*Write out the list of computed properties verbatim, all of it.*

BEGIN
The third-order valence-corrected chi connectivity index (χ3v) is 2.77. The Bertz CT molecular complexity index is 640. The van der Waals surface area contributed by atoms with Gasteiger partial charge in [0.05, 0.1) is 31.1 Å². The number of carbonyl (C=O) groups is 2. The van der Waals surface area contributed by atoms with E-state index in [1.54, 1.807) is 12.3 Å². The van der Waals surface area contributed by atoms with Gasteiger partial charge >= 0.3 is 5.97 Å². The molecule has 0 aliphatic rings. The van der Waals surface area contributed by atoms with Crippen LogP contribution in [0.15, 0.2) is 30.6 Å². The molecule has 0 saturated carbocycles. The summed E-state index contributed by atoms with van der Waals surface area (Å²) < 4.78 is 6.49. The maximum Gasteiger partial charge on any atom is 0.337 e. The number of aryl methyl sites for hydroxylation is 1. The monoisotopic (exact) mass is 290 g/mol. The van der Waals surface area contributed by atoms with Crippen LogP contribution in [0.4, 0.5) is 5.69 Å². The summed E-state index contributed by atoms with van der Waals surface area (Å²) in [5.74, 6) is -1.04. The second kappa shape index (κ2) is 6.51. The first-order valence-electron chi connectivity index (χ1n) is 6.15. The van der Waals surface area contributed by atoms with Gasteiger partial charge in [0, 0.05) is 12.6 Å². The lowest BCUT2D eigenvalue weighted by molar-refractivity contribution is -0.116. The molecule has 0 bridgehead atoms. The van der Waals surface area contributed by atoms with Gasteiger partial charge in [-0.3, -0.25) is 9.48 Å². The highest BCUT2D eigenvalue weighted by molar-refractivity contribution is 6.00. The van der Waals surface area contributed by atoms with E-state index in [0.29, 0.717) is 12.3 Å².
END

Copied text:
The third-order valence-corrected chi connectivity index (χ3v) is 2.77. The Bertz CT molecular complexity index is 640. The van der Waals surface area contributed by atoms with Gasteiger partial charge in [0.05, 0.1) is 31.1 Å². The number of carbonyl (C=O) groups is 2. The van der Waals surface area contributed by atoms with E-state index in [1.54, 1.807) is 12.3 Å². The van der Waals surface area contributed by atoms with Gasteiger partial charge >= 0.3 is 5.97 Å². The molecule has 0 aliphatic rings. The van der Waals surface area contributed by atoms with Crippen LogP contribution in [0.15, 0.2) is 30.6 Å². The molecule has 0 saturated carbocycles. The summed E-state index contributed by atoms with van der Waals surface area (Å²) < 4.78 is 6.49. The maximum Gasteiger partial charge on any atom is 0.337 e. The number of aryl methyl sites for hydroxylation is 1. The monoisotopic (exact) mass is 290 g/mol. The van der Waals surface area contributed by atoms with Crippen LogP contribution in [0.4, 0.5) is 5.69 Å². The summed E-state index contributed by atoms with van der Waals surface area (Å²) in [5.74, 6) is -1.04. The second kappa shape index (κ2) is 6.51. The first-order valence-electron chi connectivity index (χ1n) is 6.15. The van der Waals surface area contributed by atoms with Gasteiger partial charge in [0, 0.05) is 12.6 Å². The lowest BCUT2D eigenvalue weighted by molar-refractivity contribution is -0.116. The molecule has 0 bridgehead atoms. The van der Waals surface area contributed by atoms with Gasteiger partial charge in [-0.3, -0.25) is 9.48 Å². The highest BCUT2D eigenvalue weighted by molar-refractivity contribution is 6.00. The van der Waals surface area contributed by atoms with E-state index in [0.29, 0.717) is 12.3 Å².